Dark Nights Metal #4 Review: Gorgeous, Interesting, but Not Especially Exciting

Posted by December 22, 2017 Comment

Dark Nights: Metal #4
6.5 / 10 Reviewer
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Summary
Writer: Scott Snyder, Artist: Greg Capullo, Inker: Jonathon Glapion, Color Artist: FCO Plascencia, Letters: Steve Wands, Cover by: Greg Capullo, Jonathon Glapion, and FCO Plascencia, Variant Covers by: Jim Lee, Scott Williams, and Alex Sinclair; Andy Kubert and Brad Anderson; Tony Daniel, Danny Miki, and Tomeu Morey, Editor: Rebecca Taylor, Assistant Editor: Dave Wielgosz, Publisher: DC Comics, Release Date: Out Now, Price: $3.99

Batman has found Superman enslaved to the Dark Multiverse too, and the World’s Finest must find a way to escape imprisonment and save their universe. In doing so, they find a powerful and mysterious entity.

Wonder Woman, Doctor Fate, and Kendra Saunders arrive at the Rock of Eternity to find it rejecting their presence.

Aquaman and Deathstroke find an even deeper mystery under Atlantis than Arthur himself suspected.

Mister Terrific and Green Lantern Hal Jordan find a dire situation and an old enemy on Thanagar Prime.

Dark Nights: Metal #4 cover by Greg Capullo, Jonathan Glapion, and FCO Plascencia
Dark Nights: Metal #4 cover by Greg Capullo, Jonathan Glapion, and FCO Plascencia

As is often the case, I am riding behind the great Joe Glass on reviewing this one, so check out his review of Dark Nights: Metal #4, too.

This issue of Metal explains who and what Barbatos is, as well as his role in the multiverse. This brings some clarity to the story, even if it doesn’t advance it very far.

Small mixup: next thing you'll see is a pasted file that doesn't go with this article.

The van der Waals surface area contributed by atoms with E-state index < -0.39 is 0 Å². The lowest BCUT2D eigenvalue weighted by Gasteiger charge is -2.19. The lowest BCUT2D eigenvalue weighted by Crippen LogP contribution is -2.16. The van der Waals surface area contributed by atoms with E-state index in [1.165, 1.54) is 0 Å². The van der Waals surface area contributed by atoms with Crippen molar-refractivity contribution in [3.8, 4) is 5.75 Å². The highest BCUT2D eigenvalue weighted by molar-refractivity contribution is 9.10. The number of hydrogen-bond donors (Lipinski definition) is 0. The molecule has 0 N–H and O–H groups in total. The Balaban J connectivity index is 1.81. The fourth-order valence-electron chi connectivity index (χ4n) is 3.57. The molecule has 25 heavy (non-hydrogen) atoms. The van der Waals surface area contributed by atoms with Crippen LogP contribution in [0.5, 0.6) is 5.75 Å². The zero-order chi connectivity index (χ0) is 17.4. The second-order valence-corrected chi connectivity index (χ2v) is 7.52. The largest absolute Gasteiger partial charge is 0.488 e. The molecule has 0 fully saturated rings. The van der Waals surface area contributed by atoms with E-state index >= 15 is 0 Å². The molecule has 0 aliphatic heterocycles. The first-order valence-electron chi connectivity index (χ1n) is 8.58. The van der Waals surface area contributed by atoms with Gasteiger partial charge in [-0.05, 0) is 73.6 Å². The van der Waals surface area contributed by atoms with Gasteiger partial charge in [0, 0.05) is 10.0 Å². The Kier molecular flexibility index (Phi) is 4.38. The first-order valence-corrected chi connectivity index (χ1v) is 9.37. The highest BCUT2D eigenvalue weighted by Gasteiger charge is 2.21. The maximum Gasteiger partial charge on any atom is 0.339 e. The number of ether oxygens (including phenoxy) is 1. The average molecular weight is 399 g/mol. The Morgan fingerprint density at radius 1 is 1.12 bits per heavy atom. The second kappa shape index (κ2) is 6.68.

We also learn more of Kendra Saunders and the plans of the Immortals she once served.

There is also a particularly touching moment between Superman and Batman that adds some emotional weight to the issue.

All of this does give some more context and promises for interesting turns in the issues ahead, but the pacing has ground to a halt with Metal #4. The entire plot could more-or-less be abbreviated to, “Things are even worse than we thought,” and that has been the progression of the series as a whole thus far. As such, while Barbatos is a pretty interesting figure in the DC Multiverse, this comic doesn’t do very much for the plot.

A fan favorite does show up to the table, as you may recognize from the cover. However, he’s mostly there to be the god of exposition.

The plot twists at the end, are, as I said earlier, fairly exciting. But, again, they don’t do much for the issue itself.

Dark Nights: Metal #4 art by Greg Capullo, Jonathan Glapion, and FCO Plascencia
Dark Nights: Metal #4 art by Greg Capullo, Jonathan Glapion, and FCO Plascencia

Greg Capullo, Jonathan Glapion, and FCO Plascencia do bring another gritty, textured, and all-around gorgeous issue in terms of visual aesthetic. Everything looks lived-in, and you can imagine how it would feel to the touch, which is a very impressive thing to accomplish. In terms of art, this comic knocks it out of the park again.

Dark Nights: Metal #4 isn’t a bad issue, and it give some intriguing new angles to the plot. Plus, the artistic team is still quite good. However, it doesn’t advance much, and it is, overall, a little underwhelming. I can recommend it to those who have been following this story (which I would imagine is the vast majority of people who would buy it anyway), but it isn’t as exciting or gripping as the previous three issues.  

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(Last Updated December 22, 2017 4:44 pm )

About Joshua Davison

Josh is a longtime super hero comic fan and an aspiring comic book and fiction writer himself. He also trades in videogames, Star Wars, and Magic: The Gathering, and he is also a budding film buff. He's always been a huge nerd, and he hopes to contribute something of worth to the wider geek culture conversation. He is also happy to announce that he is the new Reviews Editor for Bleeding Cool. Follow on Twitter @joshdavisonbolt.

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